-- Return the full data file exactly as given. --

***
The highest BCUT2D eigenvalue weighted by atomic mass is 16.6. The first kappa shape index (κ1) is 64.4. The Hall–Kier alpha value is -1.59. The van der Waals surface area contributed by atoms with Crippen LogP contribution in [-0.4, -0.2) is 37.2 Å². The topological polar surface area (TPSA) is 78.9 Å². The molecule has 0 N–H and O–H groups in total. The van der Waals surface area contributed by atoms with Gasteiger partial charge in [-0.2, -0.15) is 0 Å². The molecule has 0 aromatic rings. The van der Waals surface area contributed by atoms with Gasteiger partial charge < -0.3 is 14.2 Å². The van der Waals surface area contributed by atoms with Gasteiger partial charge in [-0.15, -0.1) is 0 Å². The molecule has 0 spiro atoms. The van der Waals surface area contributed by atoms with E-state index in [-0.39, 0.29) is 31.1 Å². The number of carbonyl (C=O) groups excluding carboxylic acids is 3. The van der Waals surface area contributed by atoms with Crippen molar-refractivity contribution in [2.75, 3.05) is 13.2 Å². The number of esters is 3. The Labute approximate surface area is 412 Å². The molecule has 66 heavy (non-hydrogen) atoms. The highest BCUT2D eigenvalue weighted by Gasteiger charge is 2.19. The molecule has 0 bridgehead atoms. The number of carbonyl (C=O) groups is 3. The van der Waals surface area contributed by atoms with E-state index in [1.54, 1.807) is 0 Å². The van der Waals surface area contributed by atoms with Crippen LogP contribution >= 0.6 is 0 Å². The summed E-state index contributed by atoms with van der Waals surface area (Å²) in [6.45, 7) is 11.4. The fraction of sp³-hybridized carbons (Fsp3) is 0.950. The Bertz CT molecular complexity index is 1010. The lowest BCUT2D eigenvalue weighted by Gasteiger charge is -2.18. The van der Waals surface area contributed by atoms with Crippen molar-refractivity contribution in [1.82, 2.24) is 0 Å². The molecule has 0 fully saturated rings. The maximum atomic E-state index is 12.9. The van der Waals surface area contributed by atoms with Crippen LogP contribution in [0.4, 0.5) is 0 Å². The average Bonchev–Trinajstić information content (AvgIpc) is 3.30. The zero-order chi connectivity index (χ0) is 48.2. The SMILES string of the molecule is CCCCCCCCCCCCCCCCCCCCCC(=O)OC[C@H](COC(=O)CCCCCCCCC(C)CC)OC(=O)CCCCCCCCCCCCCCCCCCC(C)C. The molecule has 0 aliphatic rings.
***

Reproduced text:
The highest BCUT2D eigenvalue weighted by atomic mass is 16.6. The first kappa shape index (κ1) is 64.4. The Hall–Kier alpha value is -1.59. The van der Waals surface area contributed by atoms with Crippen LogP contribution in [-0.4, -0.2) is 37.2 Å². The topological polar surface area (TPSA) is 78.9 Å². The molecule has 0 N–H and O–H groups in total. The van der Waals surface area contributed by atoms with Gasteiger partial charge in [-0.2, -0.15) is 0 Å². The molecule has 0 aromatic rings. The van der Waals surface area contributed by atoms with Gasteiger partial charge < -0.3 is 14.2 Å². The van der Waals surface area contributed by atoms with Gasteiger partial charge in [-0.15, -0.1) is 0 Å². The molecule has 0 spiro atoms. The van der Waals surface area contributed by atoms with E-state index in [-0.39, 0.29) is 31.1 Å². The number of carbonyl (C=O) groups excluding carboxylic acids is 3. The van der Waals surface area contributed by atoms with Crippen molar-refractivity contribution in [2.75, 3.05) is 13.2 Å². The number of esters is 3. The Labute approximate surface area is 412 Å². The molecule has 66 heavy (non-hydrogen) atoms. The highest BCUT2D eigenvalue weighted by Gasteiger charge is 2.19. The molecule has 0 bridgehead atoms. The number of carbonyl (C=O) groups is 3. The van der Waals surface area contributed by atoms with E-state index in [1.54, 1.807) is 0 Å². The van der Waals surface area contributed by atoms with Crippen LogP contribution >= 0.6 is 0 Å². The summed E-state index contributed by atoms with van der Waals surface area (Å²) in [6.45, 7) is 11.4. The fraction of sp³-hybridized carbons (Fsp3) is 0.950. The Bertz CT molecular complexity index is 1010. The lowest BCUT2D eigenvalue weighted by Gasteiger charge is -2.18. The van der Waals surface area contributed by atoms with Crippen molar-refractivity contribution in [1.82, 2.24) is 0 Å². The molecule has 0 fully saturated rings. The maximum atomic E-state index is 12.9. The van der Waals surface area contributed by atoms with Crippen LogP contribution in [0.4, 0.5) is 0 Å². The average Bonchev–Trinajstić information content (AvgIpc) is 3.30. The zero-order chi connectivity index (χ0) is 48.2. The SMILES string of the molecule is CCCCCCCCCCCCCCCCCCCCCC(=O)OC[C@H](COC(=O)CCCCCCCCC(C)CC)OC(=O)CCCCCCCCCCCCCCCCCCC(C)C. The molecule has 0 aliphatic rings.